I’ve driven enough of them to realize that no automatic ever no matter how fast it shifts will ever be as fun as a true manual. And that’s why I’ve owned nothing but manuals since ’99 and keeping it that way for as long as I can.

          1. Alan Cesar Avatar
            Alan Cesar

            It sounds to me like you’re putting a lot of your emotional attachment on the way you move your body parts (rowing your arm, pumping your leg) than on what the car is actually doing.

          2. Synchromesh Avatar

            I beg to differ. It’s all about controlling the car and being in tune with what it’s doing at any given moment. A feeling an automatic robs you of by definition.

          3. Alan Cesar Avatar
            Alan Cesar

            Then I say once again, with vigor: You clearly haven’t driven a good one.

  14. JayP Avatar

    I’ve driven the new turbo Mustang auto at the track… it was ok.
    The car I really enjoyed was the FT86/BRZ auto in sport mode. It downshifted with a blip and was in the right gear all the time. Very nice to drive.
    But I do love my manual Mustang and the toe-heel, blips and the noise a manual transmission makes. Gives me a sense of accomplishment when I pull it all off.
    Ford tried an automatic for their Re-Rendezvous… sounds like crap.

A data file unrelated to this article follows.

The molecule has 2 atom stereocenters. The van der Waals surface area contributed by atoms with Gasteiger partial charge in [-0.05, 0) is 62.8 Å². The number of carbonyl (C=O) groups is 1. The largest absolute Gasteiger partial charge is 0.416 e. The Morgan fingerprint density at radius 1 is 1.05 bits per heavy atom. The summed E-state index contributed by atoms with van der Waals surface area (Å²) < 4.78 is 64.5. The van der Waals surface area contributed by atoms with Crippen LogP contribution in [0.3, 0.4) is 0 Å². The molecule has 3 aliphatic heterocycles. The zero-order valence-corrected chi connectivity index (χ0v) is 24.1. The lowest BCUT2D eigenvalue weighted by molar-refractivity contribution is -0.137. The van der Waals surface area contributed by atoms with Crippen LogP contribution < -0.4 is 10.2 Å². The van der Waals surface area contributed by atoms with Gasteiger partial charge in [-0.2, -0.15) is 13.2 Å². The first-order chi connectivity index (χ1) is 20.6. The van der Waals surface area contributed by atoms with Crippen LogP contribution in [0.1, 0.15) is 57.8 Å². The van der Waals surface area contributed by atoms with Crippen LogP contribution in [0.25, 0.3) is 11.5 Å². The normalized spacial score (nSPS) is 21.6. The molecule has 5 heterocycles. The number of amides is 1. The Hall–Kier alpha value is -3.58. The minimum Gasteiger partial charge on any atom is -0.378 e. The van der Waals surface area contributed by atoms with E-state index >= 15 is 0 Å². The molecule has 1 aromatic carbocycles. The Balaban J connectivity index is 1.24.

15. Desmo Avatar

    Shifters have a “sailing mode” (i.e. no gear, not to be confused with AutomaticNeutral).
    This means that I can turn of any gear at any time that I want. No automatic gearbox is able to perform this- therefore there is no such thing as a ‘good’ automatic. The automatic gearbox is just lacking a feature which I refuse to give up. It´s not that I hate automatics – in my opinion they are just uncomfortable.

    1. crank_case Avatar

      Not sure if it’s what you mean, but several autos have a “Coasting” mode now for economy. I’m not convinced it’s a good idea, but it’s there in BMWs for sure, the gearbox can disconnect from the wheels and even use stop start to turn off the engine and just coast.
      Pretty sure coasting in a manual is generally regarded as a bad practice though.